MARCH
1993

 

 

 

By
Tom Turpin
 
Professor of
Entomology
Purdue University

 

 

 

 

 

03-25-93

Beware of Insects Bearing Stings

Bees, wasps and hornets are among the most beneficial of insects. These insect cousins, members of the order Hymenoptera, are important pollinators of crops, producers of honey, and parasites and predators of pest insects. But they also have their bad side. These insects sting.

The females of bees, wasps and hornets have an ovipositor — a structure similar to a hypodermic needle that can be used to inject venom into their victims. Such a process is known as stinging. Human victims find the sensation to be less than pleasurable. In fact, most people find a bee sting to be downright painful. Definitely something to be avoided!

People who have been stung by a bee seldom pay close attention to the details of the act. However, scientists who study such things report that there are three phases to a bee sting. First is the insertion of the stinger into the victim's flesh. Then venom is injected through the hollow stinger. Finally the insect withdraws her stinger and attacks again or heads on her way.

Withdrawing the stinger is easy for hornets, wasps and bumble bees. Their stingers are smooth, hollow tubes. It is a different story entirely with honey bees. The stinger of a honey bee is equipped with barbs similar to those on a fish hook. These barbs keep the stinger from being withdrawn from the flesh of the victim. So when the honey bee stings and attempts to withdraw her stinger, she literally rips the end of her abdomen off. Stinger, poison sac and associated tissues remain in the flesh of the victim.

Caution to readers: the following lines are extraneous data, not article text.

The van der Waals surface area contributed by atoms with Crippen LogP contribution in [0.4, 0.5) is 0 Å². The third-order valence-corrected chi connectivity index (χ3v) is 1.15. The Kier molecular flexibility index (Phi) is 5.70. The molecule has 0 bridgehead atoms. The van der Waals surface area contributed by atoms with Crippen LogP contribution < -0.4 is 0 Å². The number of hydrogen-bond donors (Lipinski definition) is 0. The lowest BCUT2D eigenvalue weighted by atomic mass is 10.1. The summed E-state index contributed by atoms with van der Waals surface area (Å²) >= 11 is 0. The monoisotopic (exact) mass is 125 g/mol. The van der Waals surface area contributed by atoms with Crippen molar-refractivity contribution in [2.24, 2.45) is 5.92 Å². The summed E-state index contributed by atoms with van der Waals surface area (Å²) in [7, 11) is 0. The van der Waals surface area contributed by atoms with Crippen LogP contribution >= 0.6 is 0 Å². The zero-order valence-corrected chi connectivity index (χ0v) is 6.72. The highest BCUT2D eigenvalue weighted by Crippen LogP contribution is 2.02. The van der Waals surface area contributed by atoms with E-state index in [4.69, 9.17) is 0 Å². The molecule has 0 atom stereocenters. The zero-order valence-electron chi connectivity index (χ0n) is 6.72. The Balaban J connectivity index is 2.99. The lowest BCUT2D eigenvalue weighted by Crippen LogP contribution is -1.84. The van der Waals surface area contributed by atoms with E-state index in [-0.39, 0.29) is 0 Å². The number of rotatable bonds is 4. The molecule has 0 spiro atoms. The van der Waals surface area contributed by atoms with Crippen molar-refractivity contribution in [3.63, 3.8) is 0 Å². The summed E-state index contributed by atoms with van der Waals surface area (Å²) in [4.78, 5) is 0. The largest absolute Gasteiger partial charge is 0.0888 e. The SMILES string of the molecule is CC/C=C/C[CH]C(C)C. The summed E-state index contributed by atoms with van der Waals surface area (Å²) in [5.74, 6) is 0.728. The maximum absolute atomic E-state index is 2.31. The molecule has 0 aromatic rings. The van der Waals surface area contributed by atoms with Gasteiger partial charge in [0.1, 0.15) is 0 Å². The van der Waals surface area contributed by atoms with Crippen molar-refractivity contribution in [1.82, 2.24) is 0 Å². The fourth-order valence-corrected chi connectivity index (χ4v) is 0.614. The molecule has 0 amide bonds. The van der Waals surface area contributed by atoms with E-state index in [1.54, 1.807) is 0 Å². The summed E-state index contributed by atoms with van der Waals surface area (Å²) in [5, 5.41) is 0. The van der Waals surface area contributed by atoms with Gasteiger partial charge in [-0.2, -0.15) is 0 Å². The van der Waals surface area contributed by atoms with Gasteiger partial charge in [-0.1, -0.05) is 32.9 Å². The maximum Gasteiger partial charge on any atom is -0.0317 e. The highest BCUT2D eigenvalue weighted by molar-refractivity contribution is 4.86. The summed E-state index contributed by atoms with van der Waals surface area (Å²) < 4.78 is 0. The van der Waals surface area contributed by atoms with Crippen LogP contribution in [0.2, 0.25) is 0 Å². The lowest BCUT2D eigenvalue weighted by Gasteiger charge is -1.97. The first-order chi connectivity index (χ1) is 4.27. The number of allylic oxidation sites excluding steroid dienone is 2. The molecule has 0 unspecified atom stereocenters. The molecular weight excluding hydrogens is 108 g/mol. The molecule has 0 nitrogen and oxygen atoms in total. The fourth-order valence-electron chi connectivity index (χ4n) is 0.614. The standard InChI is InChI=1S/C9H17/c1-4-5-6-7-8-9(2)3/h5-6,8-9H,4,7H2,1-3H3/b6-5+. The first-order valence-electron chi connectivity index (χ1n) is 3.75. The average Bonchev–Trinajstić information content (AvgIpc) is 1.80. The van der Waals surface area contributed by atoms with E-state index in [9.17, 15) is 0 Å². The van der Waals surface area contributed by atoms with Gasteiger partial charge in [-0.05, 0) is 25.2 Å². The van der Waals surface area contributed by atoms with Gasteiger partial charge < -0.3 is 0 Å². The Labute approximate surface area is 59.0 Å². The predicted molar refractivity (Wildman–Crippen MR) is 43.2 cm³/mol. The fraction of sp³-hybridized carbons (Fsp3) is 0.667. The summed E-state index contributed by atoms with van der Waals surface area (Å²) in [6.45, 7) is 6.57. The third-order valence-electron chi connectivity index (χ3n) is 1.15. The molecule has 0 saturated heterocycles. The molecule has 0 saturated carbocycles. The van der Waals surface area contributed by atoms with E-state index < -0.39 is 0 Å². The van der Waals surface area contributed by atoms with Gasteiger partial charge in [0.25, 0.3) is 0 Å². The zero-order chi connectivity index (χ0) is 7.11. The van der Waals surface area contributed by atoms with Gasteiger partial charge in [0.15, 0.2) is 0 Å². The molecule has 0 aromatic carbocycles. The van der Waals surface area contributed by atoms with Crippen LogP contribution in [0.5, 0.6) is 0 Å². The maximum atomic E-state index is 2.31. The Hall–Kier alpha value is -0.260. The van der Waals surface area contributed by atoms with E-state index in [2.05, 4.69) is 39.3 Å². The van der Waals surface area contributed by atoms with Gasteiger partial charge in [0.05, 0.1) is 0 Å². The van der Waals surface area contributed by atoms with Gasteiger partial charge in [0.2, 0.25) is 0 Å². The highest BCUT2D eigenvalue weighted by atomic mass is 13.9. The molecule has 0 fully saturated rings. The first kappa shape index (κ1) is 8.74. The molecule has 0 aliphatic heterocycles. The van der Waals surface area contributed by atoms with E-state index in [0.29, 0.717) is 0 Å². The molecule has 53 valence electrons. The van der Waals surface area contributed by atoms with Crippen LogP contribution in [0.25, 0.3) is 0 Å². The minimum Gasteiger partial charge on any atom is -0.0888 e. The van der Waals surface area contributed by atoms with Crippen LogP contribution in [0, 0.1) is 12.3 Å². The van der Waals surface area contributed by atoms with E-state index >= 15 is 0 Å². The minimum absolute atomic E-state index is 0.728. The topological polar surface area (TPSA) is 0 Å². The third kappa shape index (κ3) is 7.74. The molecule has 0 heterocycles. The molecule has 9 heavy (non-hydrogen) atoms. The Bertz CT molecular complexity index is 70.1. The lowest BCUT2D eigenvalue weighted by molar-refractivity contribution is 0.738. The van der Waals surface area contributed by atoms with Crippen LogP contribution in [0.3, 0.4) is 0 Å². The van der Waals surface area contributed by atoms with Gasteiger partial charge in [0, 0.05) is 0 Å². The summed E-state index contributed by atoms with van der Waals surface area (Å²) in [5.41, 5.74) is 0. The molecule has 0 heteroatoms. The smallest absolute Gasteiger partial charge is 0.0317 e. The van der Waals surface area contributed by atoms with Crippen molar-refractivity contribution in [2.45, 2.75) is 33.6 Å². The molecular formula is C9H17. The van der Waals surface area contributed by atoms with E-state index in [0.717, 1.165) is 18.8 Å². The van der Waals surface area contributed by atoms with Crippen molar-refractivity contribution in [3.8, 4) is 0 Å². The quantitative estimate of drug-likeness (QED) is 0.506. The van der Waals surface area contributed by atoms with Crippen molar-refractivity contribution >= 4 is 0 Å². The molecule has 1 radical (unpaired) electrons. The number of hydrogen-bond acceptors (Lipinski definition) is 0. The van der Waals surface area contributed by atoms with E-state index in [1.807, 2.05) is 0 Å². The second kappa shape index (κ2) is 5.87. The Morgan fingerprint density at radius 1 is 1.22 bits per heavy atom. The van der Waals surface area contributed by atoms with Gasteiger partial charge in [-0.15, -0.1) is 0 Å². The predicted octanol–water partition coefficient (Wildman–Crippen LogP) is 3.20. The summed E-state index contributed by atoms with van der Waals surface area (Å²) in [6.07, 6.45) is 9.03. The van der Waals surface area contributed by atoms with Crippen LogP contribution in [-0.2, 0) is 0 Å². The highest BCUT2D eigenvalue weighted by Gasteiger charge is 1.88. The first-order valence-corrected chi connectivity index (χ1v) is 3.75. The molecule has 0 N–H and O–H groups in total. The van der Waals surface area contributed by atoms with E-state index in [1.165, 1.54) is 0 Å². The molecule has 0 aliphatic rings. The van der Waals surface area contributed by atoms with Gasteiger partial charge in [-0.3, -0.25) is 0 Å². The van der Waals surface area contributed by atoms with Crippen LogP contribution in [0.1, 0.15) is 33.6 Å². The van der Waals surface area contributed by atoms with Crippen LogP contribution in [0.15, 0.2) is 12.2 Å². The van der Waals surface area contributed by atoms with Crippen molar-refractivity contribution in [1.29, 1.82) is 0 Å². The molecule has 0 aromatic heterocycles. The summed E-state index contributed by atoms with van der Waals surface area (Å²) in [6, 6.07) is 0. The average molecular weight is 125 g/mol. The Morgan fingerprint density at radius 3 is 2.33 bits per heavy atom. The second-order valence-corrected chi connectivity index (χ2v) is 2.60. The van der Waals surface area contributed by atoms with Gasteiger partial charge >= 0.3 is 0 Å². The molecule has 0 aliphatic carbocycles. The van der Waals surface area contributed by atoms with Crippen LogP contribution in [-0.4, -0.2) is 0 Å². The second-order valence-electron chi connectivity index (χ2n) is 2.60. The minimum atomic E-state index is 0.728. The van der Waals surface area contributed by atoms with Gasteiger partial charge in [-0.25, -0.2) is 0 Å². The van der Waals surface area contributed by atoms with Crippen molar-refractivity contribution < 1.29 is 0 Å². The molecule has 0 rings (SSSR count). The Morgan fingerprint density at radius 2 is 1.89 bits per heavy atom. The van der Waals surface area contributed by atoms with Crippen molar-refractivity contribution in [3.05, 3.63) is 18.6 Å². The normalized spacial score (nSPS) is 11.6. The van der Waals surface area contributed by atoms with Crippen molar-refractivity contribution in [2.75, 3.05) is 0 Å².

The difference in the stinging mechanisms of the honey bees compared to other stinging Hymenoptera have consequences for both the bee and her victim. Bumble bees, hornets and wasps can inflict multiple stings because they take their stingers with them after the attack. On the other hand, honey bees are limited to one sting.

People receiving a honey bee sting should take care removing the stinger from their skin. Grasping the stinger between the fingers and pulling it out is not a good idea. Such action squeezes the poison from the venom sac into the flesh. That was the goal of the bee, and the stung human just helps her out and increases the severity of the sting. To reduce the affect of the sting, the stinger should be removed as quickly as possible by pushing the stinger from the flesh with thumbnail or knife blade. This method keeps much of the poison in the tissues of the insect.

Someone who has been stung by a honey bee can take pleasure in the knowledge that the act has hurt the bee more than her victim. When the stinger is pulled from the abdomen of the bee, she is mortally wounded and dies soon thereafter. Stinging on the part of the honey bee has been described as the ultimate act of altruism; she gives her life to benefit her colony. For those who have suffered a sting delivered by a honey bee, it is probably tough to find much compassion for the insect. We are more likely to think good riddance!

 

Writer: Tom Turpin
Editor: Andrea McCann